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On the 24th of November it will be 25 years ago since Freddie Mercury died. The lead-singer of the legendary rock band Queen became famous not just for his incredible vocals, but also his flamboyant stage persona.

Mercury was and continues to be a true legend. He wrote some of Queen’s biggest hits, including Bohemian Rhapsody and We Are the Champions. He put on mesmerising performances and people got to know him as an extravagant personality.


Off stage, however, Mercury was not the extroverted man many knew. He was keen to keep his private life out of the public eye. In fact, Mercury carried a big secret with him, which he tried to hide from the outside world for many years: his diagnosis with HIV.

In light of the 25th anniversary of Freddie Mercury’s death, UK’s Channel 5 is airing an intriguing documentary this Sunday. Freddie Mercury: The Great Pretender Revealed shines an interesting light on Mercury’s artistic life and his struggle living with HIV.

Mercury is said to have been tested positive for HIV in the late 1980s and later developed full-blown AIDS. At a time when there was relatively little known about the virus and no life-saving treatment was available, misconceptions and prejudices about the disease were widespread. Mercury didn’t tell anyone but a few close friends and relatives about his status until a few days before his death in 1991.

Freddie Mercury: The Great Pretender shows how Mercury tried to keep up appearances until the very last moment – he didn’t want his disease to dictate his life. The show must go on, as he sang himself. This became more and more difficult as his health deteriorated and he started to look increasingly frail.

What’s most shocking, however, is the way the media treated him. The British tabloid press was intent on exposing Mercury. At one point in the documentary, Mercury’s former driver and bodyguard Terry Giddings recalls how the paparazzi were lined up in front of the singer’s home in West London, only a few days before his death. ‘They looked like a pack of wolves waiting for the carcass to come out,’ Giddings says.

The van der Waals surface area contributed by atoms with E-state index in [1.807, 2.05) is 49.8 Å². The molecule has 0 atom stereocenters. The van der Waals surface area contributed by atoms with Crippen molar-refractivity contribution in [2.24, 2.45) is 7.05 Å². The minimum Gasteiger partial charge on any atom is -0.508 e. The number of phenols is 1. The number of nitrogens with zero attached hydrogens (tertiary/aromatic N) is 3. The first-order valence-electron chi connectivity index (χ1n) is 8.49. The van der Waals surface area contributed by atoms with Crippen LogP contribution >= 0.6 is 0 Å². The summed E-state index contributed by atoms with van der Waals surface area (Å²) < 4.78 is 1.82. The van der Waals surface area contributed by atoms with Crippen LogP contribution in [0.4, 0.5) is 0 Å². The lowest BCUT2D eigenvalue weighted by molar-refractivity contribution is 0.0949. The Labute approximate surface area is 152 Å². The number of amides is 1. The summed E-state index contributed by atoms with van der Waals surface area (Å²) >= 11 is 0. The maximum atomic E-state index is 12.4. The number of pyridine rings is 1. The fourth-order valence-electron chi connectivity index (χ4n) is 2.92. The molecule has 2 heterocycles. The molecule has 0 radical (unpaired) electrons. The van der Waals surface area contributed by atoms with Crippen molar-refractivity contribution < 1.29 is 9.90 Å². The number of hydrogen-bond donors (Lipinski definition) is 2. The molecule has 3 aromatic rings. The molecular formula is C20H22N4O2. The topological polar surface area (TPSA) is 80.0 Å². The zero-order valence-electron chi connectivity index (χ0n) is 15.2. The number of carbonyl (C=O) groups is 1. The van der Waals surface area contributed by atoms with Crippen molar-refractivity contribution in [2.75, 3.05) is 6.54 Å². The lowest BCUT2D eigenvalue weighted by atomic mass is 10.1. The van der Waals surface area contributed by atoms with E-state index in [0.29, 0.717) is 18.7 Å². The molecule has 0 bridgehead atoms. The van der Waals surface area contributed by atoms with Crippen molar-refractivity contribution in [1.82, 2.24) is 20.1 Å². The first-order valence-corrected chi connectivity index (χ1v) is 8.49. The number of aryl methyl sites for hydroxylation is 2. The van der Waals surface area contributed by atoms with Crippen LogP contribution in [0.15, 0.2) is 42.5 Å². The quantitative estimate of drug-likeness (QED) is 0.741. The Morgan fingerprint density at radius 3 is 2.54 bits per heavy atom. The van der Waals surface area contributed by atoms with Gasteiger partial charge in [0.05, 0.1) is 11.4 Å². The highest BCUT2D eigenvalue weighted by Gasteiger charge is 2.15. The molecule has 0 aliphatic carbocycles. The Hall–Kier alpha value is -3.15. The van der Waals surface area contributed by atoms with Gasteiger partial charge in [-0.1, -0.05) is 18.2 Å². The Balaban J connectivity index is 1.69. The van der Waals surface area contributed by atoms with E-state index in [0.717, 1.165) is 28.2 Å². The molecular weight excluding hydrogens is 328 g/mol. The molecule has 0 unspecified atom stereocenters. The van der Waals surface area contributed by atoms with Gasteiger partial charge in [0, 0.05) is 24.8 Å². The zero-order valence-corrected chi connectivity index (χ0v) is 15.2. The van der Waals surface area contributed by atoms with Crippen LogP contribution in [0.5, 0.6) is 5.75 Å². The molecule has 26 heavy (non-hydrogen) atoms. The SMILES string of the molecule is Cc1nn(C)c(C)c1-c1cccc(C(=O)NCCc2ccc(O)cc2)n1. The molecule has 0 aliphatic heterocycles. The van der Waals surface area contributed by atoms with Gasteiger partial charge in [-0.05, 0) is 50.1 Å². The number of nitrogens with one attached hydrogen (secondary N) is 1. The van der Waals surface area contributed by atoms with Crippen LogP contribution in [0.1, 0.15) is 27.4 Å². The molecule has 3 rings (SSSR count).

The British press continued to haunt Mercury even after his death. One day after his cremation, a Daily Mirror columnist made an extraordinary attack on the singer, describing him as ‘sheer poison’ and ‘a man bent on abnormal sexual pleasures, corrupt, corrupting and a drug taker’, before calling AIDS ‘a form of suicide for homosexuals’.









Thankfully, things have changed since then. HIV is now no longer a death sentence and people living with the virus can live long and healthy lives. However, much of the ignorance and stigma that surrounded HIV and AIDS in the early 1990s unfortunately still persists today.

In many places across the world, people living with HIV and those that are particularly at risk of it – including LGBT communities, sex workers and drug users – experience stigma and discrimination on a daily basis, sometimes to such an extent that their lives are in danger. The horrific attacks that a number of African newspapers have made on members of the local LGBT community in recent years echo the way in which some of the British press wrote about Freddie Mercury.

Today being gay is still considered a crime in 74 countries, making it difficult (if not impossible) for many young LGBTs to access relevant information on HIV. And because of the stigma attached to HIV, many young people are too embarrassed to get tested, let alone to be open about their status. Unfortunately, too many young people still have to keep up appearances and pretend to be someone they’re not.

At MTV Staying Alive we’re working hard to change this. We find, fund and train young leaders from across the world and help them set up their own HIV awareness projects in their local communities.

Take the Men Against AIDS Youth Group (MAAYGO) from Kisumu, Kenya, for instance. With our funding, they have set up a support network for young gay men, transwomen and male sex workers and their impact has been astonishing. In less than four years they have educated nearly 4,000 young LGBTs about their sexual health and rights and tested hundreds of them for HIV.

Staff and volunteers of MAAYGO (Men Against Aids Youth Group) in their headquarters in Kisumu, Kenya.

Perhaps most importantly, MAAYGO have created a safe space for young gay men and transwomen to meet, access free condoms and counselling and simply be themselves. It’s a safe haven, a place where they don’t have to hide or pretend, if only for a while.

There is still a long way to go and the fight against the spread of HIV, as well as against the stigma and discrimination attached to it is far from over. Unfortunately, Freddie Mercury was by no means the last pretender. But organisations such as MAAYGO are making a real and important difference. It is vital that we continue to support organisations like theirs.

If you would like to support the amazing work that our youth-led grantee partners are doing, then please click here.

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